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A Future Entrepreneur Soars to New Heights at UVM

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To call Tyler Brown motivated is a serious understatement.

The 22-year-old is the former director of operations at the Vermont Flight Academy. Now he’s a full-time student at the UVM School of Business Administration with a 4.0 GPA. He’s running for student government and recently joined the accounting club. Oh, and he plays a little intramural broomball, too.

A 2010 graduate of South Burlington High School, Brown attended the Burlington Technical Center and completed the post-secondary aviation technology program. While in high school and at the technical center, he won state and national awards in aviation maintenance from Skills USA, a national organization serving teachers as well as high school and college students preparing for careers in technical, skilled and service occupations.

It wasn’t long after the aviation program when he landed a job at Vermont Flight Academy to provide technical help with computers. He eventually worked his way up to director of operations, which involved maintenance and administrative work. After a month on the job, he told the president of the company that he wanted to contract out maintenance and focus solely on the business aspect.

“Back in high school, I wanted to be an aerospace engineer and get my Ph.D. Then I wanted to do aviation maintenance, and then maybe own my own shop. I thought I wanted to be a pilot. It’s never been just one thing I wanted to do,” he says. “But I kept thinking about business, and I realized that was my passion. My father owns an electrical company, so I’ve always had a little business blood in me.”

Brown pilots two-seater Cessna 152 and four-seater Cessna 172 planes. When he started at Vermont Flight Academy, the company had two planes and two instructors. Now it has 13 planes, four simulators, plus six full-time and six part-time instructors.

UVM student Tyler Brown

Brown wanted a college education and attended Vermont Technical College for a semester when he thought he still wanted to pursue aviation maintenance. But as it became clear that business was what he really wanted, Brown decided to go to UVM. He transferred into the College of Arts and Sciences last fall and was accepted to the UVM School of Business Administration in January.

To meet new people and immerse himself in the college experience, Brown participated in a broomball team in the fall and recently joined the accounting club. He is also running for student government.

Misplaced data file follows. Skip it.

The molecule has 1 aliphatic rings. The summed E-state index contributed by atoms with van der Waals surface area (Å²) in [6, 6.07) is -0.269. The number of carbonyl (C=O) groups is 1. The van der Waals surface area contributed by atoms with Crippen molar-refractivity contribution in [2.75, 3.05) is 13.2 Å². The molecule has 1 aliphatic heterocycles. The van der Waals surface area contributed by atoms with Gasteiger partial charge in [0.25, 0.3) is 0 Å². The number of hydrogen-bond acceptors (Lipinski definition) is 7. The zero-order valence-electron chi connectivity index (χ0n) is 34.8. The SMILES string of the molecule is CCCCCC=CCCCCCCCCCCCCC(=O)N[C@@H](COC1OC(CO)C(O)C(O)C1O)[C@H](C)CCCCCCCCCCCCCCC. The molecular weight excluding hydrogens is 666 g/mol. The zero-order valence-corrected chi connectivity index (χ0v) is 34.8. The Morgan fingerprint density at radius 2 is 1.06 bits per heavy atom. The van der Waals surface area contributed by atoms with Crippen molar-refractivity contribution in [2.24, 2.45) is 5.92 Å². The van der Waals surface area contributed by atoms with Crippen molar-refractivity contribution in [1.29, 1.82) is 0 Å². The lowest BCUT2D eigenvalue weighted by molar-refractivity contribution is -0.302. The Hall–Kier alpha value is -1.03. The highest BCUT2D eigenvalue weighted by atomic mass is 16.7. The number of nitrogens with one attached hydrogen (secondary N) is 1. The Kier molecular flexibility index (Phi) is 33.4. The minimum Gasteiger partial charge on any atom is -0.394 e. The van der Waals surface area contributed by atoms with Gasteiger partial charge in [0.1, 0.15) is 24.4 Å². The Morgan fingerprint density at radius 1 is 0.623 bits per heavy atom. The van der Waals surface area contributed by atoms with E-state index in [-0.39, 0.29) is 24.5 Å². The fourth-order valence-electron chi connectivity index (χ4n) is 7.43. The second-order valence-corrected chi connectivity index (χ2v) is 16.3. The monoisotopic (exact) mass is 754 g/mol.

While he’s juggling a full course load, he continues to work at the Vermont Flight Academy in an advisory role.

Even though he’s no longer the director of operations, Brown still manages the books, works with maintenance contractors, and consults with his successor. He is also working with Green Mountain Software to help develop and market an aviation app.

He also plans to graduate from UVM within three years.

How does he do it all?

“No sleep,” he quips. “I like to think that if I’m not stressed, I’m dead.”

Scott Tighe, a molecular biologist and manages the advanced genomics facility at the UVM Cancer Center, met Brown three years ago at the Vermont Flight Academy while he was learning to fly.

“Tyler ran Vermont Flight Academy and ran it very well. He kept planes rolling and addressing every single customer’s needs,” Tighe says. “Tyler is take charge, motivated, but careful not to overstep his bounds. He is very smart and listens to other people’s comments before he chimes in on a subject. He is a textbook case of a go-getter.”

The Path to College as a Non-Traditional College Student

Brown is savvy with technology, and clearly has a knack for business and multi-tasking. It’s easy to see him as a CEO of a tech company or founder of a blockbuster start-up. Was going back to school at 22 really necessary? Brown believes a college degree is what he needs to truly succeed in the business world, especially as a technology entrepreneur.

“I highly value education. It’s not just what you get out of it, but (earning a degree) also shows you are dedicated to expand your knowledge in a particular career path,” he says. “Learning on the job is one thing, but being in school is entirely different. I’ve had so many road blocks in my career so far because I’m young and didn’t have my degree. If you are young and without a degree, it’s difficult.”

Brown also sees being at UVM as a way to network, build connections, and do informal market research with his peers. “That’s what business is. It’s not what you know, it’s who you know.”

His one regret? Not going straight to college right after high school.

“My friends here at UVM call me ‘Gramps,’” he jokes. “But really, at the same time, it’s never too late to go back to school. I take school very seriously because I’ve been out of school for a few years. I hold myself to a very high standard, and I think that people who generally take time off between high school and college have more respect for education when they return.”

What’s next for Brown?

“Aviation is not as important to me now, and it’s a hard business,” he says. “The work I’ve done has been rewarding, but now I want to create my own company.”

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